On the Table

Oversight, licensure essential for dietetics professionals

February 12, 2013 

If you like your nutrition advice accurate and in keeping with standards of practice in the field, then you’ve had a close call.

That’s because a bill passed by the state Senate last week that abolishes several state boards and commissions and wipes out the membership of others originally contained language that also would have eliminated the N.C. Board of Dietetics/Nutrition.

After an outcry from the dietetics community, bill sponsors dropped the language that would have abolished the board.

Why does it matter?

The board licenses and regulates the practice of dietetics and ensures that anyone providing nutrition counseling in our state has the educational background to know what they’re talking about. Trust me, if you need help managing your diabetes or, even worse, have multiple problems that require dietary coordination, you want the person counseling you to understand the physiology, biochemistry, and nutrition science behind the recommendations you need to follow.

Anything less may put your health at risk.

Licensure for many health professionals is common, and today 48 states require licensure for dietitians. It took decades of hard work to get there, though.

We’ve had licensure in North Carolina for 22 years. I remember advocating for it and being proud to be one of the first dietitians licensed in our state after the Dietetics Practice Act was passed in 1991.

Establishment of the N.C. Board of Dietetics and Nutrition meant that, with few exceptions, a license was required to provide nutrition care services in the state.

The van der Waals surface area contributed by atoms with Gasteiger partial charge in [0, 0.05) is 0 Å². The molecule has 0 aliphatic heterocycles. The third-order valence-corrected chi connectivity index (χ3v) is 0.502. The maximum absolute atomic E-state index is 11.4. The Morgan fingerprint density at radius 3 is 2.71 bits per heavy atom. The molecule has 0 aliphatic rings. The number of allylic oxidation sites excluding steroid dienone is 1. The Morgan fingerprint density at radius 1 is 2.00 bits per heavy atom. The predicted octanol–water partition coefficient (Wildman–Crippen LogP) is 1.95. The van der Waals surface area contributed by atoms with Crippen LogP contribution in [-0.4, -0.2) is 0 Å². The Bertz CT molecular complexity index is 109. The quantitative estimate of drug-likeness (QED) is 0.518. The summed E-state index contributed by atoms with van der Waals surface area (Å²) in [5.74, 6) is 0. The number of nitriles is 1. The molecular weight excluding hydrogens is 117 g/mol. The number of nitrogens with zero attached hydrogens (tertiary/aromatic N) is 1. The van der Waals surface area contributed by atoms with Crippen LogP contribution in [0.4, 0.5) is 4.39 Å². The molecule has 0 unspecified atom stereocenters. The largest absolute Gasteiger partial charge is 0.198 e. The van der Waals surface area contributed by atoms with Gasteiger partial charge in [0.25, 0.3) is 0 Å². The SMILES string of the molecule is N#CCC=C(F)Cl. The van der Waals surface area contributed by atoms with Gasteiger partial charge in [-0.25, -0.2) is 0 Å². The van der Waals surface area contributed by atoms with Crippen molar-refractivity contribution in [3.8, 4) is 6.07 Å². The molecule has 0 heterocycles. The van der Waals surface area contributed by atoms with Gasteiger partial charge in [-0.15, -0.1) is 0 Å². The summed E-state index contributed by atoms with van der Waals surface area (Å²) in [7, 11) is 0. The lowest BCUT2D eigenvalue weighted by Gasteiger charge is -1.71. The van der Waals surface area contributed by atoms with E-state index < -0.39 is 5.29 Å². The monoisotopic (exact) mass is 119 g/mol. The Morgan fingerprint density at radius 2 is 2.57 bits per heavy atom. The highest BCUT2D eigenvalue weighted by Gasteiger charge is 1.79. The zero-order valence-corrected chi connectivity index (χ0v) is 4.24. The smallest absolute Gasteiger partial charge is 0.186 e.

Services include assessing the nutritional needs of individuals and groups, establishing priorities and goals that meet nutritional needs and providing nutrition counseling.

Licensure doesn’t stop anyone from freely expressing their opinions, advocating for a particular diet or talking about what may or may not have worked for them individually. It does prevent unqualified people from providing nutrition care services and representing themselves as having the expertise to do so.

Human nutrition is complex, and whether you are sick or well, you deserve quality care. That starts with accurate advice, and licensure for dietitians is one way to help ensure you’ll get it.

In dietetics, as in many other spheres of public life, regulation and effective oversight are essential for protecting you and your family. It’s a proper role of government, and one that should be valued.

Suzanne Havala Hobbs is a licensed, registered dietitian and clinical associate professor in the Departments of Health Policy and Management and Nutrition in the UNC Gillings School of Global Public Health. Send questions and comments to suzanne@onthetable.net; follow her on Twitter, @suzannehobbs.


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